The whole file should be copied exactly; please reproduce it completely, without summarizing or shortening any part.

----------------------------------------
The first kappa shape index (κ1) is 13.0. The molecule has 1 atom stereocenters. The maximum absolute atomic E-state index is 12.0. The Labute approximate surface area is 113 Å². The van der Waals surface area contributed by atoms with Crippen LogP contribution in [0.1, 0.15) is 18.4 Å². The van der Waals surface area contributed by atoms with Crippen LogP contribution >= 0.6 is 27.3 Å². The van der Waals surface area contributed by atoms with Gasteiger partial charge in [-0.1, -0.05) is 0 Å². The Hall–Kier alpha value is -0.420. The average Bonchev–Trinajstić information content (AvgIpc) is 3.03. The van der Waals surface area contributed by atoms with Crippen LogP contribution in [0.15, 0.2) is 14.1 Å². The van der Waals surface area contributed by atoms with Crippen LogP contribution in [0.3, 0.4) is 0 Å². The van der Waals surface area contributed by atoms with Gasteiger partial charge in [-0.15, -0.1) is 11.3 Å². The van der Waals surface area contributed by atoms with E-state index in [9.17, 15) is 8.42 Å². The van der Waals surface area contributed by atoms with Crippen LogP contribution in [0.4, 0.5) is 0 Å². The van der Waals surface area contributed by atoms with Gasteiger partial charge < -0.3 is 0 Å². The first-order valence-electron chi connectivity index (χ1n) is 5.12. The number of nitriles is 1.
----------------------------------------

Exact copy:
The first kappa shape index (κ1) is 13.0. The molecule has 1 atom stereocenters. The maximum absolute atomic E-state index is 12.0. The Labute approximate surface area is 113 Å². The van der Waals surface area contributed by atoms with Crippen LogP contribution in [0.1, 0.15) is 18.4 Å². The van der Waals surface area contributed by atoms with Crippen LogP contribution >= 0.6 is 27.3 Å². The van der Waals surface area contributed by atoms with Gasteiger partial charge in [-0.1, -0.05) is 0 Å². The Hall–Kier alpha value is -0.420. The average Bonchev–Trinajstić information content (AvgIpc) is 3.03. The van der Waals surface area contributed by atoms with Crippen LogP contribution in [0.15, 0.2) is 14.1 Å². The van der Waals surface area contributed by atoms with Crippen LogP contribution in [0.3, 0.4) is 0 Å². The van der Waals surface area contributed by atoms with Gasteiger partial charge in [-0.15, -0.1) is 11.3 Å². The van der Waals surface area contributed by atoms with E-state index in [9.17, 15) is 8.42 Å². The van der Waals surface area contributed by atoms with Crippen LogP contribution in [0.4, 0.5) is 0 Å². The van der Waals surface area contributed by atoms with Gasteiger partial charge < -0.3 is 0 Å². The first-order valence-electron chi connectivity index (χ1n) is 5.12. The number of nitriles is 1.